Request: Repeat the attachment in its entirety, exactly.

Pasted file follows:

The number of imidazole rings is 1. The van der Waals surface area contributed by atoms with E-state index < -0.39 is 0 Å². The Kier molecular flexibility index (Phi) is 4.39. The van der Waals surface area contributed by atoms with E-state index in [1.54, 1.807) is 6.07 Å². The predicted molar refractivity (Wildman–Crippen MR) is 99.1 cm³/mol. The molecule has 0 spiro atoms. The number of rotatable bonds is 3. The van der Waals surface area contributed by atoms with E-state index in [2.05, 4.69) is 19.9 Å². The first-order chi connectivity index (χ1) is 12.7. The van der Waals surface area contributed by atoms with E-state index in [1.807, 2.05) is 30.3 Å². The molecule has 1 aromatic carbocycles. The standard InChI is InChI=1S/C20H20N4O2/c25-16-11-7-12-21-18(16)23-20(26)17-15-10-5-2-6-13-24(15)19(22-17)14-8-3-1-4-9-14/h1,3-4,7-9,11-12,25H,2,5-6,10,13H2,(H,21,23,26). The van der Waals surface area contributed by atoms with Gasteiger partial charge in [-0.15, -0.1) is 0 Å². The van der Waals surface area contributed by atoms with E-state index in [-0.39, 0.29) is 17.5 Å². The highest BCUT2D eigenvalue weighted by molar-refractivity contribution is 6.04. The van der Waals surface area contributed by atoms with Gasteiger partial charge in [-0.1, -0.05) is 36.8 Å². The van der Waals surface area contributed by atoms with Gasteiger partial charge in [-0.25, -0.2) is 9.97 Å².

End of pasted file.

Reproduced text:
The number of imidazole rings is 1. The van der Waals surface area contributed by atoms with E-state index < -0.39 is 0 Å². The Kier molecular flexibility index (Phi) is 4.39. The van der Waals surface area contributed by atoms with E-state index in [1.54, 1.807) is 6.07 Å². The predicted molar refractivity (Wildman–Crippen MR) is 99.1 cm³/mol. The molecule has 0 spiro atoms. The number of rotatable bonds is 3. The van der Waals surface area contributed by atoms with E-state index in [2.05, 4.69) is 19.9 Å². The first-order chi connectivity index (χ1) is 12.7. The van der Waals surface area contributed by atoms with E-state index in [1.807, 2.05) is 30.3 Å². The molecule has 1 aromatic carbocycles. The standard InChI is InChI=1S/C20H20N4O2/c25-16-11-7-12-21-18(16)23-20(26)17-15-10-5-2-6-13-24(15)19(22-17)14-8-3-1-4-9-14/h1,3-4,7-9,11-12,25H,2,5-6,10,13H2,(H,21,23,26). The van der Waals surface area contributed by atoms with Gasteiger partial charge in [-0.15, -0.1) is 0 Å². The van der Waals surface area contributed by atoms with E-state index in [-0.39, 0.29) is 17.5 Å². The highest BCUT2D eigenvalue weighted by molar-refractivity contribution is 6.04. The van der Waals surface area contributed by atoms with Gasteiger partial charge in [-0.1, -0.05) is 36.8 Å². The van der Waals surface area contributed by atoms with Gasteiger partial charge in [-0.25, -0.2) is 9.97 Å².